• Avoiding close contact with people who are sick
  • Cleaning and disinfecting surfaces that you frequently touch, including toys
  • Covering coughs and sneezes with a tissue or upper shirt sleeve, not hands
  • Staying home when sick

Centers for Disease Control and Prevention


Children and Teenagers
Infections
Brain and Nerves
... on the cerebrospinal fluid (the fluid around the brain and spinal cord) Nerve conduction and electromyography (EMG) studies. These tests check ... response of muscles to the messages from the nerves. It is important that the ... brain and spinal cord illnesses (neurologist) may recommend treatments ...
Tay-Sachs Disease
National Library of Medicine

Tay-Sachs disease is a rare, inherited disease. It is a type of lipid metabolism disorder. It causes too much of a fatty substance to build up in the brain. This buildup destroys nerve cells, causing mental and physical problems. .

Infants with Tay-Sachs disease appear to develop normally for the first few months of life. Then mental and physical abilities decline. The child becomes blind, deaf, and unable to swallow. Muscles begin to waste away and paralysis sets in. Even with the best of care, children with Tay-Sachs disease usually die by age 4.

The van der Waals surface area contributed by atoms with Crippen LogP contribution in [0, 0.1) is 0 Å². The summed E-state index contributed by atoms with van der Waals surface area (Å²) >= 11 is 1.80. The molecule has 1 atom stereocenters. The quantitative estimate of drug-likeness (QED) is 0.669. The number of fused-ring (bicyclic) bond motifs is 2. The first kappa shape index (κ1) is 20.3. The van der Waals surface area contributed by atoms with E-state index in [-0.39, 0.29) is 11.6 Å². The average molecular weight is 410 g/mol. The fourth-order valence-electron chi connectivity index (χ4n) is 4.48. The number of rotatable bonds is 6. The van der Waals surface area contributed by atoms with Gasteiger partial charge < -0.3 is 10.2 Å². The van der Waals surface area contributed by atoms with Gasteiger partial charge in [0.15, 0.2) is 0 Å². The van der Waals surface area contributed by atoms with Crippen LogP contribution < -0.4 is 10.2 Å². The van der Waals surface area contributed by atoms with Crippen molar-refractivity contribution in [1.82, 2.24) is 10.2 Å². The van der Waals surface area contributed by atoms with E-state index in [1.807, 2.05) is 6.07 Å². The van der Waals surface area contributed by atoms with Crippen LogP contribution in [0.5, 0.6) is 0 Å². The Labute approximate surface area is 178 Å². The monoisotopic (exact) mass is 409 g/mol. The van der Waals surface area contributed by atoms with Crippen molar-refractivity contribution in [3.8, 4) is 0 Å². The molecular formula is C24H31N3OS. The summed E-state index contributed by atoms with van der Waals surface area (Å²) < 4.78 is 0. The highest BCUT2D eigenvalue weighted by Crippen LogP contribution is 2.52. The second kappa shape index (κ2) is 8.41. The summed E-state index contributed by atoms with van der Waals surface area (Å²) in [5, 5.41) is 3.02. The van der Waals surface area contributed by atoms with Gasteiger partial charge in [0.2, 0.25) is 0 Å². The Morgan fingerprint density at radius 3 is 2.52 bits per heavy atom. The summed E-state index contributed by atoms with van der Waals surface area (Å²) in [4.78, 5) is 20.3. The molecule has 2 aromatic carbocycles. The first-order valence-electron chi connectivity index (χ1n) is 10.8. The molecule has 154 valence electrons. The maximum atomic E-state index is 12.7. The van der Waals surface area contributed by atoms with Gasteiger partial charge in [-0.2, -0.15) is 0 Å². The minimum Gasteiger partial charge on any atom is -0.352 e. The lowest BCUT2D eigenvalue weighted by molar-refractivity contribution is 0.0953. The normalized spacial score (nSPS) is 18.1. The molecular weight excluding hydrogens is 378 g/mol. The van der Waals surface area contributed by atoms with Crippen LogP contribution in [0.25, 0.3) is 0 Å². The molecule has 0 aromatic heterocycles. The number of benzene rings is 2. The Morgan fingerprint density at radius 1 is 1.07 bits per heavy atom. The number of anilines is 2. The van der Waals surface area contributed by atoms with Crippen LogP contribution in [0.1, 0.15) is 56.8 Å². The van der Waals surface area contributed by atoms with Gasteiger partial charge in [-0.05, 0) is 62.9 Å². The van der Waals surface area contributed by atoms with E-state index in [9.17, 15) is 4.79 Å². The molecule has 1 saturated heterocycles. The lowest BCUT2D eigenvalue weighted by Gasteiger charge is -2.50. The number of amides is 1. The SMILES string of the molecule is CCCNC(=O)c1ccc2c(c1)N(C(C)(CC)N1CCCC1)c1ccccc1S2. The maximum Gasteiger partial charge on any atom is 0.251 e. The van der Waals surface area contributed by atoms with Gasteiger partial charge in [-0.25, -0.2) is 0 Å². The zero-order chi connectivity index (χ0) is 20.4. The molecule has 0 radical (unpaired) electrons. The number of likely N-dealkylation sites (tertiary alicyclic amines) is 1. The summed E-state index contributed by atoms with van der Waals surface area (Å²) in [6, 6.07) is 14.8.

The cause is a gene mutation which is most common in Eastern European Ashkenazi Jews. To get the disease, both parents must have the gene. If they do, there is a 25% chance of the child having the disease. A blood test and prenatal tests can check for the gene or the disease.

There is no cure. Medicines and good nutrition can help some symptoms. Some children need feeding tubes.

NIH: National Institute of Neurological Disorders and Stroke


Tay-Sachs Disease
Brain and Nerves
Genetics/Birth Defects
... a fatty substance to build up in the brain. This buildup destroys nerve cells, causing mental and physical problems. . Infants with ...
Progressive Supranuclear Palsy
National Library of Medicine
Steele-Richardson-Olszewski Syndrome
PSP
Richardson-Steele-Olszewski syndrome
What is progressive supranuclear palsy (PSP)?